14. aug. 2014
Shawn Tully, Fortune Magazine skriver bl.a.:
The wildly popular Francis is more than a pontiff of the people. He’s an elite manager who’s reforming the Vatican’s troubled finances.
The new pope wanted to talk about money. That was the message that went out to a group of seven prominent financiers—major Catholics all—from around the world in the summer of 2013. Barely five months after the shocking resignation of Pope Benedict XVI, Pope Francis had summoned them to assemble at the seat of holy power, the Vatican. They knew their general assignment: to create a plan to restructure the Vatican’s scandal-plagued finances. And like Catholics everywhere, they knew that Francis had already signaled that he was a new kind of pontiff, a “people’s pope” who championed charity and tolerance over dogma. Still, they didn’t know what to expect when they arrived at the Vatican for a meeting with the pope on the first Saturday in August. How interested was he in finance, really? And how serious was he about changing business as usual inside the Vatican?
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Although it’s too early to make a definitive judgment, the “Francis effect” appears to be reversing the church’s fortunes. Mass attendance is surging in Italy, for instance. The Jesuits, Francis’s religious order, are seeing more inquiries about priestly vocations. And donations are on the rise at dioceses around the world.
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His central idea was revolutionary: Money matters are not a core competency of the clergy, as the record shows. So he began replacing the old guard of cardinals and bishops with lay experts who are now largely setting strategy, heading regulatory oversight, and running day-to-day operations.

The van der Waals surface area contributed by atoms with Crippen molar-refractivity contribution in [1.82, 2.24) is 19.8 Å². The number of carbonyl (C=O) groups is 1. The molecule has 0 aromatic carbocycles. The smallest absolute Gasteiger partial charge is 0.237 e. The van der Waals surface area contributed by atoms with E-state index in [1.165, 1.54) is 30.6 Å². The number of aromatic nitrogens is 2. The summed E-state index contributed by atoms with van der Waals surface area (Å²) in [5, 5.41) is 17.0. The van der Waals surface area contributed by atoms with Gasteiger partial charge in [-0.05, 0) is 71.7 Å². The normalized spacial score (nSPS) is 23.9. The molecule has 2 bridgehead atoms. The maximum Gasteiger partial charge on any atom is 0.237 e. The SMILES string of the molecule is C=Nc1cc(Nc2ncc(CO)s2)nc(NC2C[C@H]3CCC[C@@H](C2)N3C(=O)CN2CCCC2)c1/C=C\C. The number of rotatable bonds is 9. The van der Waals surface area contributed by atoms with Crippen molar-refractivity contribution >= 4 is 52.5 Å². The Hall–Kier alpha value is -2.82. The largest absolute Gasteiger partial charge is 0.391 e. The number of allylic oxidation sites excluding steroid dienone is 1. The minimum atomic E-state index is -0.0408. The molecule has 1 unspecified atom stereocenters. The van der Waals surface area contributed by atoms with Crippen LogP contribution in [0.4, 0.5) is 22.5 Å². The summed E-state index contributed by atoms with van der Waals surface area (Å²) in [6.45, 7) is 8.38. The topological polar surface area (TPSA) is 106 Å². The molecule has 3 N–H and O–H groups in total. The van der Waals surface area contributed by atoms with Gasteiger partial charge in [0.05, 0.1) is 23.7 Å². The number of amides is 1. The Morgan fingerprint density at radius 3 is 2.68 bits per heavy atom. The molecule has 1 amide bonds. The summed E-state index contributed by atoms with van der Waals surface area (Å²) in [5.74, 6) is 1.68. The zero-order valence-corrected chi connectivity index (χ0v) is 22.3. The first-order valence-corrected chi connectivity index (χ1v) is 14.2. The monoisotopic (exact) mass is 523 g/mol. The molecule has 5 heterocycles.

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One of his rules is that big donors and companies that do business with the church should get no special treatment. Before he took charge in Buenos Aires, the archdiocese was a large shareholder in Argentine banks, and the banks regularly granted their ecclesiastical investor loans on easy terms. As cardinal, Francis denounced the arrangement as a blatant conflict of interest and sold all the archdiocese’s bank holdings. He also refused to attend fundraising dinners, usually regarded as one of a cardinal’s top jobs. His aversion to catering to the wealthy didn’t stop with his ascension to the papacy. It’s a Vatican tradition that the Secretariat of State, which receives donations from the rich on the pontiff’s behalf, would reward big donors by arranging special audiences and masses with the pope. Pope Francis ended the practice.
Pope Francis is a strong believer in workers’ rights. But that view is highly nuanced. He has famously denounced the excesses of capitalism and firmly believes that the rich get too much from the market economy while regular workers often don’t receive enough. In contrast to his readiness to ax high-ranking officials who block his agenda, he doesn’t believe in firing rank-and-file employees. But he despises waste and inefficiency, and he thinks the Vatican can run better with fewer employees.
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Pell meets with Pope Francis once every two weeks at Casa Santa Marta to brief him on the progress being made by their handpicked team of financial experts. He describes the pope as a good example of the “old-style Jesuit” who “knows which way is up” and asks the right questions. To serve his higher calling as a pope of the people, Francis knows, he must continue to keep one eye on the bottom line.
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